Could Cellulose Nanofibers Become the Next Foamed Plastic?
Originally published by: Paper & Packaging — February 12, 2019
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The pulping process that turns wood into paper is an old technology. Really old. Older than eyeglasses. Older than the compass. Older than porcelain, gun powder, and even algebra. But what’s remarkable is that, after nearly two millennia, our industry is still innovating around wood fiber, using cutting edge processes to transform it for use in brand new applications. We’re making products that are lighter and stronger than their predecessors, and building natural, fully biodegradable materials that can replace fossil-fuel derived materials in many aspects of our lives.
A big driver of that innovation is something called cellulose nanofibers, or nanocellulose. They come from the same wood pulp used to make paper and paper-based packaging, but are extracted from the pulp through heat, pressure, and grinding. The resulting fibers are teeny tiny. How teeny tiny? The average human hair is about 75 micrometers in width. That’s 75 millionths of a meter. The average nanocellulose fiber is 15-30 nanometers in width. That’s 20 billionths of a meter.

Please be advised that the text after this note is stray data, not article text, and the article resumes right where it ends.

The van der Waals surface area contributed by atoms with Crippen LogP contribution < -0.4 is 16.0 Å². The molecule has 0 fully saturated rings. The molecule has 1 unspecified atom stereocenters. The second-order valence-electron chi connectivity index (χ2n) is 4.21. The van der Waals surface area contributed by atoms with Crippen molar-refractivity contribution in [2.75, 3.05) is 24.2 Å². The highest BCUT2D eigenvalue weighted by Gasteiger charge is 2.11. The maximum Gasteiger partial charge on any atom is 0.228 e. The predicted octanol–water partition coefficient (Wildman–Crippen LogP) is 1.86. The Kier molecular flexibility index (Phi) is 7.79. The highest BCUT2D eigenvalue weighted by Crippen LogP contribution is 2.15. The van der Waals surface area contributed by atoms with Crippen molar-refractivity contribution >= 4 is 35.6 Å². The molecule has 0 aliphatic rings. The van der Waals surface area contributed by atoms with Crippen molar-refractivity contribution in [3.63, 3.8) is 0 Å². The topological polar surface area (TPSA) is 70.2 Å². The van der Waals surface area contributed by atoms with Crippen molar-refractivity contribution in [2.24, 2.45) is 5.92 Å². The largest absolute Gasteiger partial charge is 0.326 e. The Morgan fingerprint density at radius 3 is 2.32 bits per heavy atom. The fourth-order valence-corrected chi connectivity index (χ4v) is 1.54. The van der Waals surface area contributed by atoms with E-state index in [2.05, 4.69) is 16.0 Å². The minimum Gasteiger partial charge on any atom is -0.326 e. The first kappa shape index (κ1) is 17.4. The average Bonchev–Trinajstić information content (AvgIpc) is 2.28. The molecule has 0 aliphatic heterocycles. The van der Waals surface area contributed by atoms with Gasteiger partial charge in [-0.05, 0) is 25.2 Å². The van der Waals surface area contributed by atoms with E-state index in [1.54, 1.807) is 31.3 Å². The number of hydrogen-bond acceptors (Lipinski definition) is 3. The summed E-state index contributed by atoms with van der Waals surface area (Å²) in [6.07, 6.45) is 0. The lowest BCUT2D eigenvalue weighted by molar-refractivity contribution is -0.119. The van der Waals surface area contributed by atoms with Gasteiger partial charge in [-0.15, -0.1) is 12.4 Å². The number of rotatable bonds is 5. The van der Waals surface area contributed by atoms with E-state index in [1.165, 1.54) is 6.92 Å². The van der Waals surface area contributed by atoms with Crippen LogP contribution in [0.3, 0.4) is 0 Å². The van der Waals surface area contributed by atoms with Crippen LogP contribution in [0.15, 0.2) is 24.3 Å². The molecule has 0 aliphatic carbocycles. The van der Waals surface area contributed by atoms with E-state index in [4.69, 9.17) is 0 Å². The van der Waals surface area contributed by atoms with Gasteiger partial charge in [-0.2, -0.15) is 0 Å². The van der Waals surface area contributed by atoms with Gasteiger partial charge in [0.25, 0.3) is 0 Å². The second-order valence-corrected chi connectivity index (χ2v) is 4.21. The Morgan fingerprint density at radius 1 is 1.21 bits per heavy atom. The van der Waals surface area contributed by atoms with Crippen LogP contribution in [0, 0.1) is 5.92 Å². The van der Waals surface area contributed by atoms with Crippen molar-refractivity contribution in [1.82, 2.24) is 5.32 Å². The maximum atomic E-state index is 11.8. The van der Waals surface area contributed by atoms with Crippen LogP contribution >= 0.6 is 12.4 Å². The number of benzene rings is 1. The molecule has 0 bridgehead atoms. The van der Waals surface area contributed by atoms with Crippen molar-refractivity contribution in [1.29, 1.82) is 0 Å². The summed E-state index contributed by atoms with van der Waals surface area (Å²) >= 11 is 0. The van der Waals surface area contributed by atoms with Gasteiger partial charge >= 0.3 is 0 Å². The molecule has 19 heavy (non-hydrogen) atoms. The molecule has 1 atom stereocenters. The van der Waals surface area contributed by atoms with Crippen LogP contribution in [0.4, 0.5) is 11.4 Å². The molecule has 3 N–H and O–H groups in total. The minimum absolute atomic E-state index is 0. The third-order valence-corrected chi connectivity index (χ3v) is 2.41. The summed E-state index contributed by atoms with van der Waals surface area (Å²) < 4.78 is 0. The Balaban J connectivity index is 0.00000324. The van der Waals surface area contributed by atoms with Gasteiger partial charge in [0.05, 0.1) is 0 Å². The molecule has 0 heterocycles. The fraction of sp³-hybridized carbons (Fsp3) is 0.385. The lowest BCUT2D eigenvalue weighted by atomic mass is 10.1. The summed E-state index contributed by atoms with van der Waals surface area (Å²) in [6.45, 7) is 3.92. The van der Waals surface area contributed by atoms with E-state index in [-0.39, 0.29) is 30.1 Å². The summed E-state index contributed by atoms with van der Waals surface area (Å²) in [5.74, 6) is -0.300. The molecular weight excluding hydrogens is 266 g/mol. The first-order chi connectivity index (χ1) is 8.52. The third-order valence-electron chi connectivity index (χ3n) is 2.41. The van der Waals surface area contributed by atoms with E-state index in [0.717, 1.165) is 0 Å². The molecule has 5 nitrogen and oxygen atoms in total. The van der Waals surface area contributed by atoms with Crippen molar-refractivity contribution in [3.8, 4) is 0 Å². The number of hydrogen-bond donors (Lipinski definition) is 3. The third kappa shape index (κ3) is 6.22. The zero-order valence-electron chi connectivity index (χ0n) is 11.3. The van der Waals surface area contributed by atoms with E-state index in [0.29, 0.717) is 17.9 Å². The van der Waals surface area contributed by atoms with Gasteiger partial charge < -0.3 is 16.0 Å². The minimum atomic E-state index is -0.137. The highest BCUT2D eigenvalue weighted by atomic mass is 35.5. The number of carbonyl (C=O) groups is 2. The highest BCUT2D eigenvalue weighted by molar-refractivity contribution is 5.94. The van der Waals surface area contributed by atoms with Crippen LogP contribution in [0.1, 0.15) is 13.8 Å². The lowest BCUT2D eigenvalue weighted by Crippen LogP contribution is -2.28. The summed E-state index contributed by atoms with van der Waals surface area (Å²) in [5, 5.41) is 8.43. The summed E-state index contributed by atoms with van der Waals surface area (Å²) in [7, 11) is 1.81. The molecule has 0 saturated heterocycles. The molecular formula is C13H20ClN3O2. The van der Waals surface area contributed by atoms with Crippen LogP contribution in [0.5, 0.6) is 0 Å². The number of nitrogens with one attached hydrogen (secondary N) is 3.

It’s also strong—with eight times the tensile strength of steel.
Although scientists in the U.S. pioneered nanocellulose in the late 1970s and early 1980s, the world is only now starting to unlock its potential to improve our products and our lives.
In our own industry, nanocellulose is being added to paper to increase its strength and smoothness. It also shows huge promise as a way to improve paper-based packaging’s air, water, and lipid barriers (a fancy way to describe the way cereal boxes keep your corn flakes from going stale, pizza boxes absorb grease, and coffee cups avoid getting soggy). The fibers can also be made into a transparent film similar in appearance to fossil-fuel derived plastics, a development that will have a big impact on the recyclability of packaging in the future.
Nanocellulose can also be fabricated into foams and gels, and because it is completely non-toxic, that means it can even be used as stabilizers, flavor carriers and thickeners in food.
Some manufacturers even see the potential for the use of nanofibers in building the next generation of lighter, stronger auto parts for super fuel-efficient cars.
There is even research showing nanocellulose could replace the non-biodegradable and sometimes toxic substances used in making our cellphones and tablets.
Biodegradable cell phones? How is that possible? Nanofibers can be biodegraded by a special kind of fungus, the organic matter that’s left can go right back into the forests as raw material for growing trees.
A couple thousand years after paper revolutionized the way the world communicated, paper could…revolutionize the way the world communicates. Now that’s pulp magic.